Building muscle, getting stronger, and training for better sports performance all require a lot of time and energy. You need to pay your dues in the gym in sweat!
Because of this, it makes sense to try and get the most out of your workouts. An extra rep here, another set there, or more weight on the bar means faster progress toward your goals.
While your motivation, determination, and training program will all have a big impact on the quality of your workout, what you eat before hitting the gym can also influence your performance (1).
Like a racing car, your body works best when it gets the right kind of fuel.
To that end, in this article, we’re going to talk about the importance of pre-workout nutrition and what to eat before training.
The Aim of the Pre-Training Meal
Your body is loaded with energy – body fat. Fat is your primary source of fuel during aerobic activities such as low-intensity cardio. You’re also mostly burning fat during the inactive parts of your day, e.g. while working, watching TV, or sleeping.
Fat is so abundant that even very lean people can go for several weeks without eating. That’s good news if you are stranded on a desert island with no food. But, of course, long-term starvation is not a healthy weight loss method!
However, intense exercise uses a different type of fuel – glycogen. Glycogen is stored glucose chemically bonded to several molecules of water. We get glucose by eating carbohydrates.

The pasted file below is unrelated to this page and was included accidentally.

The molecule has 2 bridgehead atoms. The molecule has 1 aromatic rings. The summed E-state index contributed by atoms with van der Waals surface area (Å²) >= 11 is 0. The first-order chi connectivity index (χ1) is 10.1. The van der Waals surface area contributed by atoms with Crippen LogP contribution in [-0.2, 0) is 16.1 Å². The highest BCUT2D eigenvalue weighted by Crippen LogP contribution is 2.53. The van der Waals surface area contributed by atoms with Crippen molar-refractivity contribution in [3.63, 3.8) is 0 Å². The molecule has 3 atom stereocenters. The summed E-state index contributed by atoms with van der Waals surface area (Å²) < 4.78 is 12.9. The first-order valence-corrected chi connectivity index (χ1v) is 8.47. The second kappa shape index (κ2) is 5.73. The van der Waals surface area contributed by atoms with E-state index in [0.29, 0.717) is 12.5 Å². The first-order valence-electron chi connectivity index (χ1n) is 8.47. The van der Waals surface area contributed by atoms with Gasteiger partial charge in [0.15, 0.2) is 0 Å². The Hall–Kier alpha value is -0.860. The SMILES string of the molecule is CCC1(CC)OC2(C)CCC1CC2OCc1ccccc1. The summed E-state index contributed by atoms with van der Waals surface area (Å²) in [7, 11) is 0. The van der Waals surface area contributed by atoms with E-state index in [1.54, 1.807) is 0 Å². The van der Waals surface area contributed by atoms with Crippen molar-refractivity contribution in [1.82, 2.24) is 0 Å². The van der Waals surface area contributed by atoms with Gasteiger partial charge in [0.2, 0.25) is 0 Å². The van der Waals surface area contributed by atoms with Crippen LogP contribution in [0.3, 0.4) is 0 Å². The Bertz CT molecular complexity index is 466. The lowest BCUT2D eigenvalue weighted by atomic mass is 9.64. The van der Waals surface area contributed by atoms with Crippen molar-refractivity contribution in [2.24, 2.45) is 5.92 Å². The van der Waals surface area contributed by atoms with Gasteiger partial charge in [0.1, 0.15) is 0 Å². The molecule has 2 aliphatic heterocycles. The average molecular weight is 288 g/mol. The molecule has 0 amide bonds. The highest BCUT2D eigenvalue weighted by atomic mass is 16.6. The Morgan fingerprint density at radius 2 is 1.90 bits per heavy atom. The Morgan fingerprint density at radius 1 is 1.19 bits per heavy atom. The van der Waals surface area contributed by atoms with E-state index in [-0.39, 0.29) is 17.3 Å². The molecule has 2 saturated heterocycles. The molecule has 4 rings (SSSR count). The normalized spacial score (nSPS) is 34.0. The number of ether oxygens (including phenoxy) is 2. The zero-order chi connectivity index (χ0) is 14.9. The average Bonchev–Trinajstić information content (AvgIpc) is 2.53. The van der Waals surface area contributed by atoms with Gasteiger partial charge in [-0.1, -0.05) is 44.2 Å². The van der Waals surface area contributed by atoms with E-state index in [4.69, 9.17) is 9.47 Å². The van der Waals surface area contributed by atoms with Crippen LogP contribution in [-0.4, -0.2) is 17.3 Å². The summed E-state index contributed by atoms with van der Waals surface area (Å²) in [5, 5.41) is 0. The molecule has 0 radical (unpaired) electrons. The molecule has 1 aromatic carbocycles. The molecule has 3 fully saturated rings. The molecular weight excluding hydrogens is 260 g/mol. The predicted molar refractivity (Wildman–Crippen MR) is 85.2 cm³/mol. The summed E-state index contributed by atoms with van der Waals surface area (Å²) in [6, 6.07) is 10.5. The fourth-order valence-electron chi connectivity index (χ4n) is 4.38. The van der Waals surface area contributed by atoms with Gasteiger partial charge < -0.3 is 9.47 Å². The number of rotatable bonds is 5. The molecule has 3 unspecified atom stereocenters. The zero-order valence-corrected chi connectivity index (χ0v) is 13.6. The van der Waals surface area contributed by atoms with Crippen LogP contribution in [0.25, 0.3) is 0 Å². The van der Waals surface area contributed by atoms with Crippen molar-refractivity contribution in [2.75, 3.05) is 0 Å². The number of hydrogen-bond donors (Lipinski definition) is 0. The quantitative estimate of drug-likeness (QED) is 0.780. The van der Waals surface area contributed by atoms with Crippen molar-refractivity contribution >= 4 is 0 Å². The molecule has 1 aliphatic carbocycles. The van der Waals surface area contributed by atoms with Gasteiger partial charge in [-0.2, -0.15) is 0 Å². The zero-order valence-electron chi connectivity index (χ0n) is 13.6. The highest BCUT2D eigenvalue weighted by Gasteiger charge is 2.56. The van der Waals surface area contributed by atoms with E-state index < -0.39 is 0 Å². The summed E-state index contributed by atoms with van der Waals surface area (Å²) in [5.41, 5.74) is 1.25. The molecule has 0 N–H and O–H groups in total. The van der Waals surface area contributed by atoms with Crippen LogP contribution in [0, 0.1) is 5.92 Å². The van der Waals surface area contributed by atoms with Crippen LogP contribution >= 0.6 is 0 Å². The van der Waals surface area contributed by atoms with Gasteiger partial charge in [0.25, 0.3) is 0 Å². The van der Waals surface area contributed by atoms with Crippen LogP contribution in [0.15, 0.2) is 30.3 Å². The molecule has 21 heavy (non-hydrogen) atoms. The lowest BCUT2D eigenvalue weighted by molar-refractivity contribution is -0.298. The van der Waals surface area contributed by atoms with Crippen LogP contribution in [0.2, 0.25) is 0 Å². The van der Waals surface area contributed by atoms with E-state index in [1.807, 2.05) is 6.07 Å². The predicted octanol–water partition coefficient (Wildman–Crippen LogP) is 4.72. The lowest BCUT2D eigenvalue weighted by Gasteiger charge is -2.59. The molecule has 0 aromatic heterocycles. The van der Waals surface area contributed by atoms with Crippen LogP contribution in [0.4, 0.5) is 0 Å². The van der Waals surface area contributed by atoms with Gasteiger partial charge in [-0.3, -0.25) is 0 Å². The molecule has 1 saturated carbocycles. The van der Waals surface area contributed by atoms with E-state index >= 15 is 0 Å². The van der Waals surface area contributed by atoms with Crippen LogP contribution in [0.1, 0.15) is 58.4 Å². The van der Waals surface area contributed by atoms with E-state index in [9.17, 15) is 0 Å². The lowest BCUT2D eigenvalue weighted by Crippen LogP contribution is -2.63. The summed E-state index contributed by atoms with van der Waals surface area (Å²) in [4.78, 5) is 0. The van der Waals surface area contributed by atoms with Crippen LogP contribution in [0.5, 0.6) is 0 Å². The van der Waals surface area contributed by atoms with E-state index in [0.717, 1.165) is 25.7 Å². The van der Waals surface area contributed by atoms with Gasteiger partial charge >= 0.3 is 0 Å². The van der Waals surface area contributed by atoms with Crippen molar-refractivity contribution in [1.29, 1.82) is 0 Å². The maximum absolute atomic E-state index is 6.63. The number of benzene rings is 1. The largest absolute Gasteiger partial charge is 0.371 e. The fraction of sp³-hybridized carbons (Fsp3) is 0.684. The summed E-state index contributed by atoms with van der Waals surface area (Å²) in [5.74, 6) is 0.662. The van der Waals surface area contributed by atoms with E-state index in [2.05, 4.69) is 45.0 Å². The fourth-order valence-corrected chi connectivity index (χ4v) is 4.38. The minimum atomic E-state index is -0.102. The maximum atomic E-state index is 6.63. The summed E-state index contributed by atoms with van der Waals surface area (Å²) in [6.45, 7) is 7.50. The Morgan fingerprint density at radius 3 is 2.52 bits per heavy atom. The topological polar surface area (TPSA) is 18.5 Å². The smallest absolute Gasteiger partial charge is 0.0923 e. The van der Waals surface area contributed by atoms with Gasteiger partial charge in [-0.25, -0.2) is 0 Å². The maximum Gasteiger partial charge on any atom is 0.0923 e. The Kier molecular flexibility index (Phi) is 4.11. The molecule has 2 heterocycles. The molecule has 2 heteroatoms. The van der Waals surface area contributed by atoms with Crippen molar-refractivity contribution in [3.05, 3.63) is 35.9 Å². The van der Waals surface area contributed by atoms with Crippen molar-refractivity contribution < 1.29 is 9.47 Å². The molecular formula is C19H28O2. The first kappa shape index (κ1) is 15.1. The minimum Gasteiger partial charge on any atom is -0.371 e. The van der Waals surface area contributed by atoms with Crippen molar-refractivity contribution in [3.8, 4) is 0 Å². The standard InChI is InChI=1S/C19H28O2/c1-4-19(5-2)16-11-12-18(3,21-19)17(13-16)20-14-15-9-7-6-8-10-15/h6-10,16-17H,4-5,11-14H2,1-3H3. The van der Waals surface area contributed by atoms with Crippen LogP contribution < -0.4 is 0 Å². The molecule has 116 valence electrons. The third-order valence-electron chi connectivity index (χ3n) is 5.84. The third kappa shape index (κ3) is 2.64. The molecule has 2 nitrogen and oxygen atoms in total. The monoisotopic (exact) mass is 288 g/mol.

Your glycogen stores are much more limited that your fat stores, and you only have enough glycogen to fuel a few hours of intense exercise. Glycogen is stored in your muscles and your liver.
When you do intense training, like lifting weights, your body uses the glycogen in your muscles for energy. So, if you do squats, the glycogen in your legs is used for fuel. Conversely, if you do bench presses, the glycogen in your pecs, triceps, and deltoids is broken down and used for energy.
Once your glycogen stores are depleted, you’ll need to rest and eat to replenish them. Trying to train before glycogen replenishment is complete could undermine the intensity and duration of future workouts. In simple terms, you’d be starting with only partially full fuel tanks.
If your glycogen levels are lower than usual, you’ll feel weak and sluggish and won’t be able to train as hard or as long as you might otherwise wish.
So, the aim of your pre-workout meal is to maximize glycogen storage so you have plenty of fuel to power you through your workout.
Ideally, you should start the refueling process shortly after finishing your last workout. That means that your pre-workout meal should “top off” your glycogen stores to make sure you start your training fully loaded with fuel.
What to Eat in your Pre-Workout Meal
Because it’s glycogen that you need to power you through your workout, the first thing to include in your pre-workout meal is carbohydrates(2). Carbs are broken down into glucose and then converted into glycogen.
Butter The Toast
Good sources of pre-workout carbs include:
- Carb-based sports drinks
- Sports gels